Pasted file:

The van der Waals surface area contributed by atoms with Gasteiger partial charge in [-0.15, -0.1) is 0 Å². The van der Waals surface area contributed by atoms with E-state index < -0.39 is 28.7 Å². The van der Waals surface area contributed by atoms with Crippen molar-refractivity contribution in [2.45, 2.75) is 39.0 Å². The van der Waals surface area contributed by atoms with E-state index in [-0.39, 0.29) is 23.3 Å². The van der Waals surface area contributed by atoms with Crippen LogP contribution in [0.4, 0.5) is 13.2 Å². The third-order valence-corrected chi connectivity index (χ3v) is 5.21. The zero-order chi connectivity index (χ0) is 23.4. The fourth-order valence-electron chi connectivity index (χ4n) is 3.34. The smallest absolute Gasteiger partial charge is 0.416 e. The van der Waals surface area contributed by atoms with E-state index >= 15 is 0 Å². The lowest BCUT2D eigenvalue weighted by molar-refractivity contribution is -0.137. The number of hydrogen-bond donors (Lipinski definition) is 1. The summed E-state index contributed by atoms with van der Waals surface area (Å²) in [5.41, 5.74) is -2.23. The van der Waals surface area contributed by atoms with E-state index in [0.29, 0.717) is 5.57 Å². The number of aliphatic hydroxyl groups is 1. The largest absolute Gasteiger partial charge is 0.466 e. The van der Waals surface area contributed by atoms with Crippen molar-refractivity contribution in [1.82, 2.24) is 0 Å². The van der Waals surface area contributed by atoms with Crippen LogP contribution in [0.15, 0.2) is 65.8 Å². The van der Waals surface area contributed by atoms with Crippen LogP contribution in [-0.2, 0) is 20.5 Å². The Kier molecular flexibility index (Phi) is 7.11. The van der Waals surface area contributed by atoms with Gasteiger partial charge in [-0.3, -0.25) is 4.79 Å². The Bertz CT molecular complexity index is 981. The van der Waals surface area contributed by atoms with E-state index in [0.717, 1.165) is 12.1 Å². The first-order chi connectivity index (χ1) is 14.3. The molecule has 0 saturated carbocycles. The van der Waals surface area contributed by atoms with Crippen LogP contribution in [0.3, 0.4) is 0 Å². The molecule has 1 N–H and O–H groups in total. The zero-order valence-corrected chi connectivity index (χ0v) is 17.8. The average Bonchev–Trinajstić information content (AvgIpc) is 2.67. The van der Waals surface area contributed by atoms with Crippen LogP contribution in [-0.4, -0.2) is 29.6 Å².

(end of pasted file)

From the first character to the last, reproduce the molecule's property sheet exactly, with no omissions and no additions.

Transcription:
The van der Waals surface area contributed by atoms with Gasteiger partial charge in [-0.15, -0.1) is 0 Å². The van der Waals surface area contributed by atoms with E-state index < -0.39 is 28.7 Å². The van der Waals surface area contributed by atoms with Crippen molar-refractivity contribution in [2.45, 2.75) is 39.0 Å². The van der Waals surface area contributed by atoms with E-state index in [-0.39, 0.29) is 23.3 Å². The van der Waals surface area contributed by atoms with Crippen LogP contribution in [0.4, 0.5) is 13.2 Å². The third-order valence-corrected chi connectivity index (χ3v) is 5.21. The zero-order chi connectivity index (χ0) is 23.4. The fourth-order valence-electron chi connectivity index (χ4n) is 3.34. The smallest absolute Gasteiger partial charge is 0.416 e. The van der Waals surface area contributed by atoms with E-state index >= 15 is 0 Å². The lowest BCUT2D eigenvalue weighted by molar-refractivity contribution is -0.137. The number of hydrogen-bond donors (Lipinski definition) is 1. The summed E-state index contributed by atoms with van der Waals surface area (Å²) in [5.41, 5.74) is -2.23. The van der Waals surface area contributed by atoms with E-state index in [0.29, 0.717) is 5.57 Å². The number of aliphatic hydroxyl groups is 1. The largest absolute Gasteiger partial charge is 0.466 e. The van der Waals surface area contributed by atoms with Crippen molar-refractivity contribution in [1.82, 2.24) is 0 Å². The van der Waals surface area contributed by atoms with Crippen LogP contribution in [0.15, 0.2) is 65.8 Å². The van der Waals surface area contributed by atoms with Crippen LogP contribution in [-0.2, 0) is 20.5 Å². The Kier molecular flexibility index (Phi) is 7.11. The van der Waals surface area contributed by atoms with Gasteiger partial charge in [-0.3, -0.25) is 4.79 Å². The Bertz CT molecular complexity index is 981. The van der Waals surface area contributed by atoms with E-state index in [0.717, 1.165) is 12.1 Å². The first-order chi connectivity index (χ1) is 14.3. The molecule has 0 saturated carbocycles. The van der Waals surface area contributed by atoms with Crippen LogP contribution in [0.3, 0.4) is 0 Å². The molecule has 1 N–H and O–H groups in total. The zero-order valence-corrected chi connectivity index (χ0v) is 17.8. The average Bonchev–Trinajstić information content (AvgIpc) is 2.67. The van der Waals surface area contributed by atoms with Crippen LogP contribution in [-0.4, -0.2) is 29.6 Å².